Bewerley Park survives as two outdoor centres axed

2310 b trav'Bewerley park centre
2310 b trav'Bewerley park centre

FEARS for the future of a popular outdoor education centre in Nidderdale have proved unfounded after North Yorkshire County Council announced it will be kept open.

Along with East Barnby near Whitby, Bewerley Park will form the core of the county council’s new outdoor learning service, offering at least one week of outdoor education for every pupil across North Yorkshire during their time at school.

Double Olympic gold medallist, Dame Kelly Holmes, was in North Yorkshire yesterday (THURS) to inspire schoolgirls to take up the challenges offered by sport. She is pictured tackling a wall, with the help of pupils, at the Bewerley Park outdoor centre at Pateley Bridge. picture mike cowling jan 28 2009

Double Olympic gold medallist, Dame Kelly Holmes, was in North Yorkshire yesterday (THURS) to inspire schoolgirls to take up the challenges offered by sport. She is pictured tackling a wall, with the help of pupils, at the Bewerley Park outdoor centre at Pateley Bridge. picture mike cowling jan 28 2009

Coun Geoffrey Linehan, chairman of Bewerley Parish Council, said: “We’re delighted. Bewerley Park is a big employer and it brings people into the whole area, so it’s economically vital it stays open.

“It’s also good for our children because it’s not just children from outside the area who use it, it’s children from round here.”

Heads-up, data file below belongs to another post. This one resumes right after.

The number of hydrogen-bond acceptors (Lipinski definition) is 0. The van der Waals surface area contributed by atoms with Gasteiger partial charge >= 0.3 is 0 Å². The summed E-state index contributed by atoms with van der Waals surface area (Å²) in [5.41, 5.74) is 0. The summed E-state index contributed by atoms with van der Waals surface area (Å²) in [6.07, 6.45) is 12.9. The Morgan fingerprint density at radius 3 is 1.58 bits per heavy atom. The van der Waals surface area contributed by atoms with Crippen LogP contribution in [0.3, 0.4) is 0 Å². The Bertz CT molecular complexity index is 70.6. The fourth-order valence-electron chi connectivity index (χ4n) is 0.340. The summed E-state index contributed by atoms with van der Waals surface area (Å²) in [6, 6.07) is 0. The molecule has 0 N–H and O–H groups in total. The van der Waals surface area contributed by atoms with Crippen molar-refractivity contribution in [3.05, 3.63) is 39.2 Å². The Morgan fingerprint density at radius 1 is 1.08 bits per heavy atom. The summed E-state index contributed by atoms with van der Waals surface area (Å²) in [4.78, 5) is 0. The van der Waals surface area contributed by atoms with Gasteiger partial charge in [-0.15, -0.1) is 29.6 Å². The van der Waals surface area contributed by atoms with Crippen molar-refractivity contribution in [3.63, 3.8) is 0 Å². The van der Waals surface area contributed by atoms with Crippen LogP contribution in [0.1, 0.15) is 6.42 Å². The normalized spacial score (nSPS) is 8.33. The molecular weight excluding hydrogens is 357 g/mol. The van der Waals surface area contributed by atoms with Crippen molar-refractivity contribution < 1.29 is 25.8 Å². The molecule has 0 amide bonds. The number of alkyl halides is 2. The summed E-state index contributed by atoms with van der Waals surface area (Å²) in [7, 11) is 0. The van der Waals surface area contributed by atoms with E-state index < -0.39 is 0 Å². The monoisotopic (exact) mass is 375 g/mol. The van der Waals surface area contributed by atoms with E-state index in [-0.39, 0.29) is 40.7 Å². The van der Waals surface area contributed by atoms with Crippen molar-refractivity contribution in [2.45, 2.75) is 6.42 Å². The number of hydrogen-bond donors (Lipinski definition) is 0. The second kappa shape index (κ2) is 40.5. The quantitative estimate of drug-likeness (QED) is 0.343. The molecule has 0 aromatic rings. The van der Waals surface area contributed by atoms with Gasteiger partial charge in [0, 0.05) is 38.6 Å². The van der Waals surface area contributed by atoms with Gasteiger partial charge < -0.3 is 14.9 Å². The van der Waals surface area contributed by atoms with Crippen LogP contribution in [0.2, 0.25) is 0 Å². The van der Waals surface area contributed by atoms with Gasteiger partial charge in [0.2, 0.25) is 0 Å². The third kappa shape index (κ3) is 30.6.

As the council tries to make £69m in savings over the next four years - including £19m from children’s and young people’s services - it has reduced the number of outdoor education centres by half, closing Great Fryupdale on the North York Moors and Humphrey Head in Cumbria.

Coun John Watson, North Yorkshire’s executive member for schools, said: “We have set great store in North Yorkshire by the fact that all the county’s children have had the opportunity while at school of enjoying high quality and adventurous activities through our outdoor education service.

“Although the county council has had to make some very tough budgetary decisions we are pleased that through this partnership with schools we have been able to protect this precious entitlement.”

Existing services receive £1m from the county council, with £2m coming from fees paid by parents. The new scheme, which will come into effect from September, is expected to provide £1.8m from fees and £500,000 from the Schools Forum, which represents schools across North Yorkshire.

Under the current provision, 60 per cent of the county’s schools use the outdoor education service and the council hopes all schools will use the outdoor learning service.

A total of 17 full-time equivalent jobs are expected to be lost, with 48 posts to be maintained. Following a three-month consultation with staff and unions has already been carried out, the council is hoping to reappoint staff to the new structure by September.

A council spokesman said every effort was being made to ensure frontline staff, such as centre teachers and tutors, would be retained - and that job losses would be mostly among senior leadership staff and support staff.